Longevity, But Make It Simple With An Omega-3 Supplement
While longevity may be one of the hottest topics in wellness right now, it can feel a bit daunting. We’d all love for someone to just tell us the secret to aging gracefully, but the truth is, there’s no single approach. There is, however, a unique type of healthy fat that all longevity-seekers can benefit from.
Omega-3 fatty acids are often touted for their long list of health benefits. Important parts of the body depend on an ample supply of omega-3s to function optimally––which means they’re critical to longevity. So if you’re looking for a simple way to support your long-term health, an omega-3 supplement, such as Nordic Naturals’ Ultimate Omega, may be a great option.* But let’s dive into this further.
Omega-3s: The CliffsNotes version.
Omega-3 fatty acids fall into a category of long-chain unsaturated fats called polyunsaturated fatty acids (PUFAs). Within this family of omega-3s are three main types––EPA, DHA, and ALA––and each have different biological actions. While your body needs these omega-3s to survive, it can’t make ALA on its own and it can’t make EPA or DHA without ALA. Even if you do consume adequate amounts of ALA, research shows that the conversion rate to EPA and DHA is typically low.
You get EPA and DHA by consuming fish with higher fat content (think salmon, sardines, anchovies, and mackerel), but many find supplementation to be a more convenient approach. Consuming enough omega-3s through diet alone can be daunting, not to mention, you may not enjoy the taste of these health-packed fish. But with a supplement like Nordic Naturals’ Ultimate Omega, made from 100% wild-caught sardines and anchovies, you get 1100 mg of omega-3s EPA and DHA per serving (two softgels).
4 ways omega-3s promote longevity.
It’s clear our bodies aren’t good at producing omega-3s on their own, but the question is why do we need them? AKA how exactly do they help us to live a long and healthy life? Omega-3s serve a variety of important purposes throughout the body, but we’ve rounded up the ones that are particularly relevant for longevity.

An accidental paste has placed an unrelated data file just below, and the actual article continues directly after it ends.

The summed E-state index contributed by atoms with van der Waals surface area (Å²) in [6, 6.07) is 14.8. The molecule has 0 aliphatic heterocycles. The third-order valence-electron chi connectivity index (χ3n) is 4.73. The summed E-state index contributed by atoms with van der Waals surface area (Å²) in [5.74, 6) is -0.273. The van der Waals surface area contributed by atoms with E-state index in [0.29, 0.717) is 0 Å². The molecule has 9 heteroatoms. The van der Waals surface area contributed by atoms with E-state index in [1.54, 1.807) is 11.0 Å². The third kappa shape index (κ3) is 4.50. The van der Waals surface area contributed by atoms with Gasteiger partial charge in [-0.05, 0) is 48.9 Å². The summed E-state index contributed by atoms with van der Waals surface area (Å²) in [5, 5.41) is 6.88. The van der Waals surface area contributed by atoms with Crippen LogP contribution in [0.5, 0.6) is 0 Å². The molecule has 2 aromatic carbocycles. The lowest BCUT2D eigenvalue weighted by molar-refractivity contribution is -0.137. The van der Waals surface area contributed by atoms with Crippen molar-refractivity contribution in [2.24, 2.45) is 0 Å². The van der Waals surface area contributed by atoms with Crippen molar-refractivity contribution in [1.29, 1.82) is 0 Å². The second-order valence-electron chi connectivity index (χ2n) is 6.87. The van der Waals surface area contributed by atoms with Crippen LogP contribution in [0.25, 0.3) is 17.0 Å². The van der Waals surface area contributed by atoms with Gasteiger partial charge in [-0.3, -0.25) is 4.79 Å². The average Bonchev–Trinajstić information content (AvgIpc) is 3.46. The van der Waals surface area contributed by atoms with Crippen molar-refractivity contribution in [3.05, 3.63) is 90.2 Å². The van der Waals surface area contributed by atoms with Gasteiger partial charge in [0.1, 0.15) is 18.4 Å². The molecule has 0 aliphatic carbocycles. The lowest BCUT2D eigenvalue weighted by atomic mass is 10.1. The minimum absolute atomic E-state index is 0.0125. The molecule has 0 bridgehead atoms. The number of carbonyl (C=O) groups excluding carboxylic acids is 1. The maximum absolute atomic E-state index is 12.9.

1. Heart health
It’s no secret that cardiovascular health becomes increasingly more important as we age––which means so do omega-3s. Research shows that higher concentrations of omega-3s are associated with greater cardiovascular function, including healthy circulation and blood pressure regulation.* EPA and DHA, specifically, are involved in modulating these cardioprotective factors.*
2. Cognitive function
Nurturing your working memory and overall cognition is key to longevity––and as the fattiest organ in the body, our brain depends on fats to perform these functions. According to research, DHA promotes mental acuity and cognitive function; and at certain levels, daily consumption of DHA has even been linked to improved episodic memory in older adults.*
3. Eye health
Just like in the brain, DHA is the most abundant fatty acid found in the eyes. It helps to regenerate rhodopsin, a pigment involved in converting the light to visual images.* Consequently, it’s also crucial for retina development and function––both early in life and as we age. In fact, individuals who consume diets rich in omega-3s are 25-35% less likely to experience age-related vision concerns.*
4. Joint mobility
While physical activity is a good thing, it can take a toll on our joints. That’s where omega-3s come in. Omega-3s help to reduce cellular stress and oversee cell signaling, helping to keep our joints comfortable and healthy.*
Omega-3s are essential to wellness. More than 80% of Americans are not getting enough omega-3s from their diet.† We get it though: Consuming multiple servings of fish per day is not super realistic. That’s why supplements like Nordic Naturals’ Ultimate Omega are an absolute game-changer. The information surrounding longevity may be overwhelming, but adding omega-3 into your diet is typically a no-brainer––especially when there’s an easy way to do it.
†Nutrient data: Richter CK et al. Lipids. 2017;52(11):917-927.
Other references: Arterburn LM et al. Am J Clin Nutr. 2006;83(6):1467S-1476S. Innes JK et al. Int J Mol Sci. 2020;21(4):1362. Chadda A et al. Circulation. 2015;132(22):e350-e352. Chang CY et al. Acta Neurol Taiwan. 2019;18(4):231-241. Cardoso C et al. Nutr Res Rev. 2016;29(2):281-294. Yurko-Mauro K et al. PLoS One. 2015;10(3):e0120391. Senapati S et al. Biochim Biophys Acta. 2018;1860(6):1403-1413. Gogus U et al. Int J Food Sci Tech. 2010;45(3):417-436. Gammone MA et al. Nutrients. 2019;11(1):46. Heshmati J et al. Pharmacol Res. 2019;149:104462. Murphy RA et al. BMJ Open. 2021.11: e043301.
Devon Barrow is a Branded Content Editor at mindbodygreen. She received her degree from the University of Colorado. When she's away from her desk, Devon is teaching yoga, writing poetry, meditating, and traveling the world. She's based in Boulder, Colorado.
Devon's first book, Earth Women, is coming soon. To learn more, join the mailing list, and receive updates, head to www.devonbarrowwriting.com.